Nope...yet civil rights are violated at an airport...which civil rights are those? Show me where those rights are located. Buying a ticket is a contract. I want to fly therefore I won't bring the things they say I can't bring.

Seriously people...either quit crying or quit flying. Exercise your civil rights on the train or the roads...

Jeez... you americans are so soft...

Submitted by Atypical Oracle on

Okay, some of these items are insane and yeah, if you bring a bunch of inert explosives into a freaking airport, you shouldn't be confused as to why you get into trouble.

On the other hand, my solid brass-headed cane gets X-rayed every time I fly and I have to hobble around barefoot on a bad leg because I might be a terrorist. Never mind that the cane could actually be used as a weapon... I guess... they still let me take it on the plane. No one is going to seize control of an aircraft with nail clippers or a lighter or a chastity belt.

By now, I don't think you could seize control of a plane with a gun, much less anything else.

The TSA is a billion dollar joke with a punchline that we'll never get to and certainly won't laugh at.

Submitted by RB on

Anonymous said...
Interesting how people cry civil rights violations at an airport checkpoint and nowhere else. Does one cry when a movie theater says you can't bring in your own food and drinks? Does one cry when you can't bring a weapon through a courthouse? How about if you're too big to fit in a ride at an amusement park? What do you mean I can't drive as fast as I want?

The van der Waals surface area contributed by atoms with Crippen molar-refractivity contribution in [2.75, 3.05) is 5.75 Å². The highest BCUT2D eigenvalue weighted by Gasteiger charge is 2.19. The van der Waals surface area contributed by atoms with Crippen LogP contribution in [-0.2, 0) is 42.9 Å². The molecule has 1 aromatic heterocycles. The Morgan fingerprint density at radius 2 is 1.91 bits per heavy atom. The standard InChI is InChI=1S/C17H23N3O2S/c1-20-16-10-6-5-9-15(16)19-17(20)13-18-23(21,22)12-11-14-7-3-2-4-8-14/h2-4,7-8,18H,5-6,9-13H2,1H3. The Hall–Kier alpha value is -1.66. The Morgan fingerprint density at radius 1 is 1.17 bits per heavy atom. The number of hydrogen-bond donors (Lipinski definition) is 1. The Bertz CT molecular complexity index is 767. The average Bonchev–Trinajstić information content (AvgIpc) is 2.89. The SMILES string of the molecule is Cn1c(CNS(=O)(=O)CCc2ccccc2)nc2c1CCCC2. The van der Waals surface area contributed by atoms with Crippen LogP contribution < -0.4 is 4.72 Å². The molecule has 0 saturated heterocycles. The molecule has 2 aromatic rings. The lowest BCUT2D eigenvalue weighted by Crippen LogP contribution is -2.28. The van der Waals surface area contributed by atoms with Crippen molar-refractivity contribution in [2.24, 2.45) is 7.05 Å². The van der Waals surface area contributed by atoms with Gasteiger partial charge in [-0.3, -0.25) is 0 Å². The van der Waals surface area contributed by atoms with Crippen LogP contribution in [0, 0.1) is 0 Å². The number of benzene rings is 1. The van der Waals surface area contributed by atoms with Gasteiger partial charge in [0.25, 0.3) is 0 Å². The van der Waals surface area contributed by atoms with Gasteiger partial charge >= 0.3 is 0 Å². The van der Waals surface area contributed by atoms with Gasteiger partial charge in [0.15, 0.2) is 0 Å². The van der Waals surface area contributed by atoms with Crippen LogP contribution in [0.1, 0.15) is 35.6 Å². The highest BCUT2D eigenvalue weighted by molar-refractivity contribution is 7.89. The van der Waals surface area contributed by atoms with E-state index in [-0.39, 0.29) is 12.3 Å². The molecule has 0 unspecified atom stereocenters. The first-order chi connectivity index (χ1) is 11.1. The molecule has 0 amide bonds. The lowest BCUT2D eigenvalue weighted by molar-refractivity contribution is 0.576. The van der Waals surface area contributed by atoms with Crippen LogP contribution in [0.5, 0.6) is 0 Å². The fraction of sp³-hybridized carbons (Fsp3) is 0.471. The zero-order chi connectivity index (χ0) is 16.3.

Nope...yet civil rights are violated at an airport...which civil rights are those? Show me where those rights are located. Buying a ticket is a contract. I want to fly therefore I won't bring the things they say I can't bring.

Seriously people...either quit crying or quit flying. Exercise your civil rights on the train or the roads...

Jeez... you americans are so soft...

January 10, 2013 6:15 PM
.......................
You demonstrate a distinct lack of understanding of what a civil rights violation entails.

Only government entities can violate civil rights, not private business.

If the airlines and airports wish to be responsible business owners and take care of security, which they should, then screening can be anyway they want.

However, as long as government is involved in screening every word, clause, and paragraph of the United Stated Constitution is enforce.

That is where TSA is in violation of our civil rights.

Submitted by Anonymous on

How come you TSA types are bragging about the Red Velvet Cupcakes TSA screeners confiscated?

Submitted by Anonymous on

"Interesting how people cry civil rights violations at an airport checkpoint and nowhere else."

**********************************

Most reasonable and rationale people have the expectation they are not going to be virtually stripped searched or inappropriately touched when they visit public venues. The same can't be said for US airports. If anyone touched a stranger like the TSA has license to do at an airport checkpoints, they would be arrested. Forget civil rights - the real issue regarding the TSA sordid practices has to do with basic human dignity. Clearly the TSA and its supporters like you have forgotten what human dignity means.

Submitted by Anonymous on

Remember flying is a priviledge, NOT a right. All of the spoiled, cry babies who do not like to be inconvenienced for 5 minutes, for safety sake, take Greyhound. I want to be safe and so does my entire family. TSA has kept us safe since 9-11 and that is the bottom line. It amazes me that so many Americans have forgotten the tragedy of 9-11 and the incompetence of the private screening force. To all that complain about TSA wake up and grow up!!!